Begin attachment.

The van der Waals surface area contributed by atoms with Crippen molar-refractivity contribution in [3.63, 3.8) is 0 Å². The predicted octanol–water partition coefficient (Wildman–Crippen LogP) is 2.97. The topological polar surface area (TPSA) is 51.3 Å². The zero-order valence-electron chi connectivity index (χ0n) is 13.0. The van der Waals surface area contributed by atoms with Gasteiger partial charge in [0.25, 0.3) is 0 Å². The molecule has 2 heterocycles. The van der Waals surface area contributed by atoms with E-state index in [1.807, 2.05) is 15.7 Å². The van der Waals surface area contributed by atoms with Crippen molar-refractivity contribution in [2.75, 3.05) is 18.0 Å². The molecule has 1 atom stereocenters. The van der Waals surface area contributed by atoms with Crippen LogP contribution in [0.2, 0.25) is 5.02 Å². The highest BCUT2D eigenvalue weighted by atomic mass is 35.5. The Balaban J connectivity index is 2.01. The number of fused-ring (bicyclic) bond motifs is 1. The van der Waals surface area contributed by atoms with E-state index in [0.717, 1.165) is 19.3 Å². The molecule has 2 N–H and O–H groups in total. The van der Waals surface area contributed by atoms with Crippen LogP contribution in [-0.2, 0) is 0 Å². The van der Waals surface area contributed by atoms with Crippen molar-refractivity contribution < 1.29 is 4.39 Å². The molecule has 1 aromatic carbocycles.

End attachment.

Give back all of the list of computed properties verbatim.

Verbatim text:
The van der Waals surface area contributed by atoms with Crippen molar-refractivity contribution in [3.63, 3.8) is 0 Å². The predicted octanol–water partition coefficient (Wildman–Crippen LogP) is 2.97. The topological polar surface area (TPSA) is 51.3 Å². The zero-order valence-electron chi connectivity index (χ0n) is 13.0. The van der Waals surface area contributed by atoms with Gasteiger partial charge in [0.25, 0.3) is 0 Å². The molecule has 2 heterocycles. The van der Waals surface area contributed by atoms with E-state index in [1.807, 2.05) is 15.7 Å². The van der Waals surface area contributed by atoms with Crippen molar-refractivity contribution in [2.75, 3.05) is 18.0 Å². The molecule has 1 atom stereocenters. The van der Waals surface area contributed by atoms with Crippen LogP contribution in [0.2, 0.25) is 5.02 Å². The highest BCUT2D eigenvalue weighted by atomic mass is 35.5. The Balaban J connectivity index is 2.01. The number of fused-ring (bicyclic) bond motifs is 1. The van der Waals surface area contributed by atoms with E-state index in [0.717, 1.165) is 19.3 Å². The molecule has 2 N–H and O–H groups in total. The van der Waals surface area contributed by atoms with Crippen LogP contribution in [-0.2, 0) is 0 Å². The van der Waals surface area contributed by atoms with Crippen molar-refractivity contribution < 1.29 is 4.39 Å². The molecule has 1 aromatic carbocycles.